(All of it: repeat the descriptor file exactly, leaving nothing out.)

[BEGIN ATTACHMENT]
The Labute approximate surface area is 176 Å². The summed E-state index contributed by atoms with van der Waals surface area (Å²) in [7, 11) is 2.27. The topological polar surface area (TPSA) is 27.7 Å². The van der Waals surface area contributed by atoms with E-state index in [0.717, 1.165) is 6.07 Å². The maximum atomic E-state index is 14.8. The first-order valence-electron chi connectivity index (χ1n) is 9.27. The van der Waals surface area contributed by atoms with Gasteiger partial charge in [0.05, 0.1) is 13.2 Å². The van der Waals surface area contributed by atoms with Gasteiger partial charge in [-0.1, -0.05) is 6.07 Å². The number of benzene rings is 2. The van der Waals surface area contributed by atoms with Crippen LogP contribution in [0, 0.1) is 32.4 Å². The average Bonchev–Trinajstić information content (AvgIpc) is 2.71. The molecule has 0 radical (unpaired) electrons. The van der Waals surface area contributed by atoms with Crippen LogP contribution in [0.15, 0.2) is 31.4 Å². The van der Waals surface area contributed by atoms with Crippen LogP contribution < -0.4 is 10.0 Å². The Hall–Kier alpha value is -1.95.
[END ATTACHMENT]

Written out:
The Labute approximate surface area is 176 Å². The summed E-state index contributed by atoms with van der Waals surface area (Å²) in [7, 11) is 2.27. The topological polar surface area (TPSA) is 27.7 Å². The van der Waals surface area contributed by atoms with E-state index in [0.717, 1.165) is 6.07 Å². The maximum atomic E-state index is 14.8. The first-order valence-electron chi connectivity index (χ1n) is 9.27. The van der Waals surface area contributed by atoms with Gasteiger partial charge in [0.05, 0.1) is 13.2 Å². The van der Waals surface area contributed by atoms with Gasteiger partial charge in [-0.1, -0.05) is 6.07 Å². The number of benzene rings is 2. The van der Waals surface area contributed by atoms with Crippen LogP contribution in [0, 0.1) is 32.4 Å². The average Bonchev–Trinajstić information content (AvgIpc) is 2.71. The molecule has 0 radical (unpaired) electrons. The van der Waals surface area contributed by atoms with Crippen LogP contribution in [0.15, 0.2) is 31.4 Å². The van der Waals surface area contributed by atoms with Crippen LogP contribution < -0.4 is 10.0 Å². The Hall–Kier alpha value is -1.95.